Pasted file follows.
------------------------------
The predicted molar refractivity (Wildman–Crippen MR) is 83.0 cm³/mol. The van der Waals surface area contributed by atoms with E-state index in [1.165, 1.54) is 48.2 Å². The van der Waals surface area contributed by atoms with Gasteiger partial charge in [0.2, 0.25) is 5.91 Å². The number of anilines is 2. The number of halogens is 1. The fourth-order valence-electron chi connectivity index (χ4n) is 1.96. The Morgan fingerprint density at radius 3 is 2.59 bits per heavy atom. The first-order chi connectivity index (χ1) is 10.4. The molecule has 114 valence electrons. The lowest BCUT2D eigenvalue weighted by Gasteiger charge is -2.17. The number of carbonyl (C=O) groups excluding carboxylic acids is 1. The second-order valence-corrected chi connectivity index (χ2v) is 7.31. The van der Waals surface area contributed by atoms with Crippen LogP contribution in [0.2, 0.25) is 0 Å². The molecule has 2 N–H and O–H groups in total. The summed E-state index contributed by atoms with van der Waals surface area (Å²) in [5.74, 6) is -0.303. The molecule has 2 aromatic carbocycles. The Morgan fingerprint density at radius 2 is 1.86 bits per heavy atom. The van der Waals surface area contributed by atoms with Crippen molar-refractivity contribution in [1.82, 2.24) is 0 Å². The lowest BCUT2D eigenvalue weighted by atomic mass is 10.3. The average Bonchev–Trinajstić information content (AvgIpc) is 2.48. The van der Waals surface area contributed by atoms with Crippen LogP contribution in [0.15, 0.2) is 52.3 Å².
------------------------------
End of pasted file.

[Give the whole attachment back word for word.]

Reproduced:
The predicted molar refractivity (Wildman–Crippen MR) is 83.0 cm³/mol. The van der Waals surface area contributed by atoms with E-state index in [1.165, 1.54) is 48.2 Å². The van der Waals surface area contributed by atoms with Gasteiger partial charge in [0.2, 0.25) is 5.91 Å². The number of anilines is 2. The number of halogens is 1. The fourth-order valence-electron chi connectivity index (χ4n) is 1.96. The Morgan fingerprint density at radius 3 is 2.59 bits per heavy atom. The first-order chi connectivity index (χ1) is 10.4. The molecule has 114 valence electrons. The lowest BCUT2D eigenvalue weighted by Gasteiger charge is -2.17. The number of carbonyl (C=O) groups excluding carboxylic acids is 1. The second-order valence-corrected chi connectivity index (χ2v) is 7.31. The van der Waals surface area contributed by atoms with Crippen LogP contribution in [0.2, 0.25) is 0 Å². The molecule has 2 N–H and O–H groups in total. The summed E-state index contributed by atoms with van der Waals surface area (Å²) in [5.74, 6) is -0.303. The molecule has 2 aromatic carbocycles. The Morgan fingerprint density at radius 2 is 1.86 bits per heavy atom. The van der Waals surface area contributed by atoms with Crippen molar-refractivity contribution in [1.82, 2.24) is 0 Å². The lowest BCUT2D eigenvalue weighted by atomic mass is 10.3. The average Bonchev–Trinajstić information content (AvgIpc) is 2.48. The van der Waals surface area contributed by atoms with Crippen LogP contribution in [0.15, 0.2) is 52.3 Å².